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Networks New to Fibre - what modem/router?

Discussion in 'Hardware' started by iknowgungfu, 6 Nov 2017.

  1. iknowgungfu

    iknowgungfu Minimodder

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    Hi all,

    I’ve had nothing but ADSL for many years but am now about to get Fibre (finally). However, I am very confused with what I need.

    The last few routers I’ve had included ADSL modems within. Am I correct in thinking most Fibre (VDSL?) routers require a separate modem?

    Basically, I am after advice and recommendations as what to buy.

    We have many WiFi devices in the home including Streaming devices such as Chrome cast and Firestick. Several consoles, PCs and laptops. I enjoy gaming whilst the rest of my family enjoy Netflix, Sky on demand and Prime etc.

    Not too worried about cost within reason but not shy of a bargain either! Would be after AC WiFi and preferable MU-MIMO unless the general consensus is that this is a gimmick. I am from the generation which needed to portforward every chuffing programme I had installed so am not a complete novice so a simple interface would not be a deal maker/ breaker.

    Thanks in advance for any suggestions.
     
  2. RedFlames

    RedFlames ...is not a Belgian football team

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    That was the case, and it may still be. Your ISP will probably provide one anyway. Some 'BT Line' ISPs make it hard [but not impossible] to use your own modem - Sky I'm looking at you.

    Virgin you're basically stuck using their Stupidhub be it as a router or in modem mode.

    Also if you ever have any connection problems CS will probably tell you to jog on if you're not using the modem they supplied.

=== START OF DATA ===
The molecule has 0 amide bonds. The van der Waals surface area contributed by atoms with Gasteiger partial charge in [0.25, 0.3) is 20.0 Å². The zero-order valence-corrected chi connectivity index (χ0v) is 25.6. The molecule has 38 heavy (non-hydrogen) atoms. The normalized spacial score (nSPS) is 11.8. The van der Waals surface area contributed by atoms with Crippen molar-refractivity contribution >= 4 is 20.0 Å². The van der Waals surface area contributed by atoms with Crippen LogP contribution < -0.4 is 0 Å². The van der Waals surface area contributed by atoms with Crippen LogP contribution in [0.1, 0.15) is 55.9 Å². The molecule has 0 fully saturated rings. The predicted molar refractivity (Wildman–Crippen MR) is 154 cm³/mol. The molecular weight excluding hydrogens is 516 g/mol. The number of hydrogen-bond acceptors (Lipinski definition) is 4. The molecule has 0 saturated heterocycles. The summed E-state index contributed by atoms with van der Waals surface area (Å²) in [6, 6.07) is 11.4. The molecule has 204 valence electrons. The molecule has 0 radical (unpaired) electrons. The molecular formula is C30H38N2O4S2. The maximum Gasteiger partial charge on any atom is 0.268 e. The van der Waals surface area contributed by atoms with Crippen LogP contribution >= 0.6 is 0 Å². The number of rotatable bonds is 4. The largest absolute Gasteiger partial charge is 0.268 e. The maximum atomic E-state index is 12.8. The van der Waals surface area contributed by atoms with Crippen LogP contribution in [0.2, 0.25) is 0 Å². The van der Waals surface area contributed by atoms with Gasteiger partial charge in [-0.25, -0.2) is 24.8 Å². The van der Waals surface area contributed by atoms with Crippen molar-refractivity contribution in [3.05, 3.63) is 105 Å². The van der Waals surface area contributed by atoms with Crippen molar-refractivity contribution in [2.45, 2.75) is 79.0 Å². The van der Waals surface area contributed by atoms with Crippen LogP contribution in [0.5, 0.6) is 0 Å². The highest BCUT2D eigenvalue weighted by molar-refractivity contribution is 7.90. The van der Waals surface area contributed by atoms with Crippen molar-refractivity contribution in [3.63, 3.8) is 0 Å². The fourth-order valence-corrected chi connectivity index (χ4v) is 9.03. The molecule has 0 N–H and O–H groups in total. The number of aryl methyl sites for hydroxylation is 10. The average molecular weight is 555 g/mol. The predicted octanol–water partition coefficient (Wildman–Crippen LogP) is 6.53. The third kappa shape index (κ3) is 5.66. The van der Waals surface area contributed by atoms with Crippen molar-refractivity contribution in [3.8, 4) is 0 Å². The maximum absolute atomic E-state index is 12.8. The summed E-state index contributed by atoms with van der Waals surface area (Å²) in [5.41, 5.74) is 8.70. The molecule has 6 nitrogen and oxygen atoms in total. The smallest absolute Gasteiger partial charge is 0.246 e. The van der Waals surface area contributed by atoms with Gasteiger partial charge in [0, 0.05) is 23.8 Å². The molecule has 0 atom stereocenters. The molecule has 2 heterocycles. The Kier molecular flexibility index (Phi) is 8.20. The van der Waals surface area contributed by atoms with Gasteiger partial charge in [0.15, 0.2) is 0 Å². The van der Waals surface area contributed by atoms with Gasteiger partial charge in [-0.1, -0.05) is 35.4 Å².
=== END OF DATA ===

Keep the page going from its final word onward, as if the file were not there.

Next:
Basically you have your pick of the major names as they pretty much all make routers with VDSL modems in now.
    If your in a big gaf you may even want to look at mesh networking.
     
  3. iknowgungfu

    iknowgungfu Minimodder

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    I saw mesh offerings such as the ones from Google and Netgear and assumed they would be additional to the router.

    Or do they normally encompass both modem/router and WiFi mesh?
     
  4. Gareth Halfacree

    Gareth Halfacree WIIGII! Staff Administrator Super Moderator Moderator

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    No. If a router is sold as VDSL, it includes a VDSL (typically an ADSL/VDSL) modem as standard. A router which requires a separate modem will be sold as a cable router.

    Example: TP-Link Archer VR400, which has a built-in ADSL/VDSL modem and doesn't require a separate box. TP-Link Archer C59, which doesn't have a built-in modem and does require a separate box.

    I'm not recommending either of those, by the way; they're just examples.

    As to whether you'll need one, it depends what 'fibre' you're getting. FTTC (Fibre to the Cabinet) like BT Infinity is VDSL and will require a VDSL router or a cable router with separate VDSL modem; the 'fibre' offered by Virgin Media, by contrast, actually comes to your house on co-axial cable rather than POTS pairs and requires a DOCSIS modem or router.
    The mesh systems, like Google Wifi, act as a router as well as an access point but do not include a modem - so you would need a separate modem if you wanted to go that route.
     
  5. iknowgungfu

    iknowgungfu Minimodder